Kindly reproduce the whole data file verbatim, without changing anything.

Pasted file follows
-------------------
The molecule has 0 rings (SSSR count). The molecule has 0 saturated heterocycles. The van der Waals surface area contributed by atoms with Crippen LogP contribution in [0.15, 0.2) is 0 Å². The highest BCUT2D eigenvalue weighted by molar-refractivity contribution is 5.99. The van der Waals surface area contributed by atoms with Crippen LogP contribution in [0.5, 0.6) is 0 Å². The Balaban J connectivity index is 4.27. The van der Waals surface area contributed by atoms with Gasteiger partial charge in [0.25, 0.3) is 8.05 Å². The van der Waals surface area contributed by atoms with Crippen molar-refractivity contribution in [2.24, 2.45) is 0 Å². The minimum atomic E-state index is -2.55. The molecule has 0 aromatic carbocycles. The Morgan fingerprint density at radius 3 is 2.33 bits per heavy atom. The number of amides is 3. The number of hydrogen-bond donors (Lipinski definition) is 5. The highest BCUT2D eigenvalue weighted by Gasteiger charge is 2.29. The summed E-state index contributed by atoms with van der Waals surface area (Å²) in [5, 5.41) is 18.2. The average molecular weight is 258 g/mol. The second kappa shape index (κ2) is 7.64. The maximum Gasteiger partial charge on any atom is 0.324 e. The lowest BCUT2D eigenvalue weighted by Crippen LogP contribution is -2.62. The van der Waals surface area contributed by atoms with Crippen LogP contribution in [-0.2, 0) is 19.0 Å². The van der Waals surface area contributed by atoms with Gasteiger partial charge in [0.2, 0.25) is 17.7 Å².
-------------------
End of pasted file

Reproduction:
The molecule has 0 rings (SSSR count). The molecule has 0 saturated heterocycles. The van der Waals surface area contributed by atoms with Crippen LogP contribution in [0.15, 0.2) is 0 Å². The highest BCUT2D eigenvalue weighted by molar-refractivity contribution is 5.99. The van der Waals surface area contributed by atoms with Crippen LogP contribution in [0.5, 0.6) is 0 Å². The Balaban J connectivity index is 4.27. The van der Waals surface area contributed by atoms with Gasteiger partial charge in [0.25, 0.3) is 8.05 Å². The van der Waals surface area contributed by atoms with Crippen molar-refractivity contribution in [2.24, 2.45) is 0 Å². The minimum atomic E-state index is -2.55. The molecule has 0 aromatic carbocycles. The Morgan fingerprint density at radius 3 is 2.33 bits per heavy atom. The number of amides is 3. The number of hydrogen-bond donors (Lipinski definition) is 5. The highest BCUT2D eigenvalue weighted by Gasteiger charge is 2.29. The summed E-state index contributed by atoms with van der Waals surface area (Å²) in [5, 5.41) is 18.2. The average molecular weight is 258 g/mol. The second kappa shape index (κ2) is 7.64. The maximum Gasteiger partial charge on any atom is 0.324 e. The lowest BCUT2D eigenvalue weighted by Crippen LogP contribution is -2.62. The van der Waals surface area contributed by atoms with Crippen LogP contribution in [-0.2, 0) is 19.0 Å². The van der Waals surface area contributed by atoms with Gasteiger partial charge in [0.2, 0.25) is 17.7 Å².